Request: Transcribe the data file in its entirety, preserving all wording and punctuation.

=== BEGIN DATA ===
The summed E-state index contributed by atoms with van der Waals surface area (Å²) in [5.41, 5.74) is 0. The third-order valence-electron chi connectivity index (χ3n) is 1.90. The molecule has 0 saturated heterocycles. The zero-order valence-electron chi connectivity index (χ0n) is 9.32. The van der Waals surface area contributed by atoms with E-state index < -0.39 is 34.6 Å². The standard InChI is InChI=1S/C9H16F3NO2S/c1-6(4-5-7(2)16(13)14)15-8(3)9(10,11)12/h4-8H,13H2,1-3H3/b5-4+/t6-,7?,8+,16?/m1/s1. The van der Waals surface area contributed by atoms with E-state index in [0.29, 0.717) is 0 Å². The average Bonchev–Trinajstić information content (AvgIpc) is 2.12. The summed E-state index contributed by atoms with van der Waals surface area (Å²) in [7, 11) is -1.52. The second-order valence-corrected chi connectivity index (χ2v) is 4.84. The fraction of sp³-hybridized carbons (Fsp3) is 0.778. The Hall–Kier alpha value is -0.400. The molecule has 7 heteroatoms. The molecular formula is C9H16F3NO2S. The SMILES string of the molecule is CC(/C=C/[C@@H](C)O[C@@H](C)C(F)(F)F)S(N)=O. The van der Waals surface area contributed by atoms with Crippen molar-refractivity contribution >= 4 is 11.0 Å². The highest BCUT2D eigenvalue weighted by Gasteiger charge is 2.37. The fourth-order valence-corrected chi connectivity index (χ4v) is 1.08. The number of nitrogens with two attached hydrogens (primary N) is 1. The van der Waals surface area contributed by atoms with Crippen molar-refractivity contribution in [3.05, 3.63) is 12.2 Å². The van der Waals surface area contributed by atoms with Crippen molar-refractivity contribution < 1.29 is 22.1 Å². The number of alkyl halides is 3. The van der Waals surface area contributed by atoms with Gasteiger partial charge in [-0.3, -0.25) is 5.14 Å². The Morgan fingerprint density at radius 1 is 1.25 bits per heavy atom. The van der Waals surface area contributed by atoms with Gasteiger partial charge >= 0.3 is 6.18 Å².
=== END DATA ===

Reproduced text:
The summed E-state index contributed by atoms with van der Waals surface area (Å²) in [5.41, 5.74) is 0. The third-order valence-electron chi connectivity index (χ3n) is 1.90. The molecule has 0 saturated heterocycles. The zero-order valence-electron chi connectivity index (χ0n) is 9.32. The van der Waals surface area contributed by atoms with E-state index < -0.39 is 34.6 Å². The standard InChI is InChI=1S/C9H16F3NO2S/c1-6(4-5-7(2)16(13)14)15-8(3)9(10,11)12/h4-8H,13H2,1-3H3/b5-4+/t6-,7?,8+,16?/m1/s1. The van der Waals surface area contributed by atoms with E-state index in [0.29, 0.717) is 0 Å². The average Bonchev–Trinajstić information content (AvgIpc) is 2.12. The summed E-state index contributed by atoms with van der Waals surface area (Å²) in [7, 11) is -1.52. The second-order valence-corrected chi connectivity index (χ2v) is 4.84. The fraction of sp³-hybridized carbons (Fsp3) is 0.778. The Hall–Kier alpha value is -0.400. The molecule has 7 heteroatoms. The molecular formula is C9H16F3NO2S. The SMILES string of the molecule is CC(/C=C/[C@@H](C)O[C@@H](C)C(F)(F)F)S(N)=O. The van der Waals surface area contributed by atoms with Crippen molar-refractivity contribution >= 4 is 11.0 Å². The highest BCUT2D eigenvalue weighted by Gasteiger charge is 2.37. The fourth-order valence-corrected chi connectivity index (χ4v) is 1.08. The number of nitrogens with two attached hydrogens (primary N) is 1. The van der Waals surface area contributed by atoms with Crippen molar-refractivity contribution in [3.05, 3.63) is 12.2 Å². The van der Waals surface area contributed by atoms with Crippen molar-refractivity contribution < 1.29 is 22.1 Å². The number of alkyl halides is 3. The van der Waals surface area contributed by atoms with Gasteiger partial charge in [-0.3, -0.25) is 5.14 Å². The Morgan fingerprint density at radius 1 is 1.25 bits per heavy atom. The van der Waals surface area contributed by atoms with Gasteiger partial charge >= 0.3 is 6.18 Å².